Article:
The Democrats' climate change conundrum

A large majority of Democrats are concerned about climate change. But they're split over how radical the remedies should be.

Andrew Harnik/AP/File
President Obama speaks to members of the media while on a hike to the Exit Glacier in Seward, Alaska, in September 2015. Mr. Obama used his office to prod America toward new actions to combat climate change.

Climate change is a top liberal priority, but that very urgency is making the issue divisive as much as unifying for Democrats.

A wide rift has opened over a basic question: Just how ambitious should the Democratic Party be in trying to reduce carbon emissions and stabilize Earth’s climate?  

Dueling views emerged recently as Hillary Clinton delegates faced off against Bernie Sanders delegates in crafting the party’s draft 2016 platform. Provisions pushed by the Sanders camp calling for a carbon tax and a ban on “fracking” failed to pass. The full platform committee meets in Orlando Friday and Saturday, and Senator Sanders is hoping for amendments

The debate pits younger Democrats against older ones, and fans of political pragmatism against those who say the climate challenge is too urgent for incremental policy steps.

But behind the clash is also a trend of rising concern. Climate change has never been more prominent as a political issue – about two-thirds of Americans say they care a “great deal” or a “fair amount” about climate change, the highest percentage since 2008. And, in contrast with Republicans, more than 80 percent of Democrats – Clinton voters included – are concerned about climate change.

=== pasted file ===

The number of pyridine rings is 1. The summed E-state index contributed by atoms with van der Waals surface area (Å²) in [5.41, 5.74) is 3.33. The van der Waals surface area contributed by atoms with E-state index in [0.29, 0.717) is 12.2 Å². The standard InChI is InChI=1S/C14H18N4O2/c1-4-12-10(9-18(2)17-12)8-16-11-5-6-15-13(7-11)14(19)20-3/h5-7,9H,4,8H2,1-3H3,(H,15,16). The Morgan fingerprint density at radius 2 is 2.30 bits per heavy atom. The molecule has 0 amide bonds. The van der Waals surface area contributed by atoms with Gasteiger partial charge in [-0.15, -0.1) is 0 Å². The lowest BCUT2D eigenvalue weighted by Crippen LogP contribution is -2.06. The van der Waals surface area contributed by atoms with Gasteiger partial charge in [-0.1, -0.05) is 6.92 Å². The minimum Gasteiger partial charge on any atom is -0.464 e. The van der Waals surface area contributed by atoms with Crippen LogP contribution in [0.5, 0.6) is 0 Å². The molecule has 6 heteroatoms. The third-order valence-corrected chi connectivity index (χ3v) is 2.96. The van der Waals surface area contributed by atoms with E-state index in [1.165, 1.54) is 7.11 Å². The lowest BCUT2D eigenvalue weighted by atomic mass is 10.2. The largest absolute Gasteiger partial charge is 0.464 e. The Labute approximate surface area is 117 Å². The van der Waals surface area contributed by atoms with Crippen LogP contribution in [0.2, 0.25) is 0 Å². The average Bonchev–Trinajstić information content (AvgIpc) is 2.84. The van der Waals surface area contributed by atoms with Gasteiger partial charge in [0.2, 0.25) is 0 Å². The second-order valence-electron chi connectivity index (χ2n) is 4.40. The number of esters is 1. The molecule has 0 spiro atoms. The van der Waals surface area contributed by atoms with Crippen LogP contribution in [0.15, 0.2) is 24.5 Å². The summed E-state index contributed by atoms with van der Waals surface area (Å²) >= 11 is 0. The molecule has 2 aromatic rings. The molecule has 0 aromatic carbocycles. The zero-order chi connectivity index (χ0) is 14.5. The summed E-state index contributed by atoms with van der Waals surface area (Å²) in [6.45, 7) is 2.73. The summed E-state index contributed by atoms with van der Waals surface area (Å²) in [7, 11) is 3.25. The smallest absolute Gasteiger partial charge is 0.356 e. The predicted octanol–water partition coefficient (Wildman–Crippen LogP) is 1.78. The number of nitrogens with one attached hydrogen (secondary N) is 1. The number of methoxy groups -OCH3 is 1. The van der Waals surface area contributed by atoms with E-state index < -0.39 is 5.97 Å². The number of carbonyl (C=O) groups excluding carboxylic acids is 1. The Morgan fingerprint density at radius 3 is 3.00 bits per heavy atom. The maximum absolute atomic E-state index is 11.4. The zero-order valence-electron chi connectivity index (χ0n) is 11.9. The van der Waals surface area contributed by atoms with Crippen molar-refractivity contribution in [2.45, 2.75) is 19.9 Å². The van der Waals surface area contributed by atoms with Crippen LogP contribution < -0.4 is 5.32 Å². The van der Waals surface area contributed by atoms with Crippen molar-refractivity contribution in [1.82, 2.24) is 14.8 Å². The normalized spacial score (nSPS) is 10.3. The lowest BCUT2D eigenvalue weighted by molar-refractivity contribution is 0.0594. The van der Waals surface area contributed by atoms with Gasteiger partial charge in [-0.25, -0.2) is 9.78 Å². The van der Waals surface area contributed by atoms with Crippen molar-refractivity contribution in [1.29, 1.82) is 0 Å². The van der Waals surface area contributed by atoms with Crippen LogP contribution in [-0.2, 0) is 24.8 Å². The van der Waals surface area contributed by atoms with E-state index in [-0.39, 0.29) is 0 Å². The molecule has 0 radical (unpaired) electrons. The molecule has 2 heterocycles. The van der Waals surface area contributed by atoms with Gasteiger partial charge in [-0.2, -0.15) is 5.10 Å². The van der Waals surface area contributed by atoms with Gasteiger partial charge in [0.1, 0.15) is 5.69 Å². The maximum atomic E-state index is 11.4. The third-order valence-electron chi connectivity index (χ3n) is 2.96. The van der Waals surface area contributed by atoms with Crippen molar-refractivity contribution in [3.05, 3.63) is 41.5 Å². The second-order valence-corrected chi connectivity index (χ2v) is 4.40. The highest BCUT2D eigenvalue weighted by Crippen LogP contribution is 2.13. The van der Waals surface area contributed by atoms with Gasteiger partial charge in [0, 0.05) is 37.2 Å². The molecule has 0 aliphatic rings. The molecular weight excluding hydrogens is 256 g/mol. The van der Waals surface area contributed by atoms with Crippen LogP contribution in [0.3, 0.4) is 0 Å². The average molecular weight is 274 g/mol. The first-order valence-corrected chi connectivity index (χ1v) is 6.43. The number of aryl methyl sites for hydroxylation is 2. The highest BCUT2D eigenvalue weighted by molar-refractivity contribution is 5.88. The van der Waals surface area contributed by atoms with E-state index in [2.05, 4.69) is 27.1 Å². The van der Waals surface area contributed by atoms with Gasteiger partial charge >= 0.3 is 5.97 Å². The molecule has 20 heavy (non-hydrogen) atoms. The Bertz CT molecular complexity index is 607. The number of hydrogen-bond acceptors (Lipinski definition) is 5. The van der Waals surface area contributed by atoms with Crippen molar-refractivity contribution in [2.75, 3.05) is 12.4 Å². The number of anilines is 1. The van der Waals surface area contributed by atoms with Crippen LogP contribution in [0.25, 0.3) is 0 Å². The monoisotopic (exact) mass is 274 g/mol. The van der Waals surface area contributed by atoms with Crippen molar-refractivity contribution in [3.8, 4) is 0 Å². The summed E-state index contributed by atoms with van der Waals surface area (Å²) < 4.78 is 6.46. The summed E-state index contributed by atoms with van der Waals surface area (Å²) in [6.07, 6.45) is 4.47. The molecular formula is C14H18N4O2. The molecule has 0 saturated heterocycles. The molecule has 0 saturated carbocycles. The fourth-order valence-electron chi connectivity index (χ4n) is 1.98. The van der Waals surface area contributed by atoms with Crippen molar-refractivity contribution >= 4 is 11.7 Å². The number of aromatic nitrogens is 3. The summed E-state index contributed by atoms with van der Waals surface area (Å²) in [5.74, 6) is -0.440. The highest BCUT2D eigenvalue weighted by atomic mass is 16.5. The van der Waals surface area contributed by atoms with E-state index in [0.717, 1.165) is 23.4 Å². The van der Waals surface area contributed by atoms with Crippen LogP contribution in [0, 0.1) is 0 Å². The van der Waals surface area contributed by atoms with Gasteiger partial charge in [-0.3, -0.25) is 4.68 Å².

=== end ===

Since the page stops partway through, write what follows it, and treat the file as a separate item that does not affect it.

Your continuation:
The question for Democrats is not whether to ramp up the effort on climate policy, but how and how rapidly.

“It’s a tough issue for both sides to talk about, but particularly for the left side to talk about,” says David Hopkins, a political scientist at Boston College. “When you get down to the specific policies, especially policies like a carbon tax [that] impose costs on voters, then it becomes an uncomfortable topic.”

How bold is bold?

Democrats learned this last week when various members of the committee drafting the party platform criticized one another over the climate policies articulated – and not articulated – in the draft.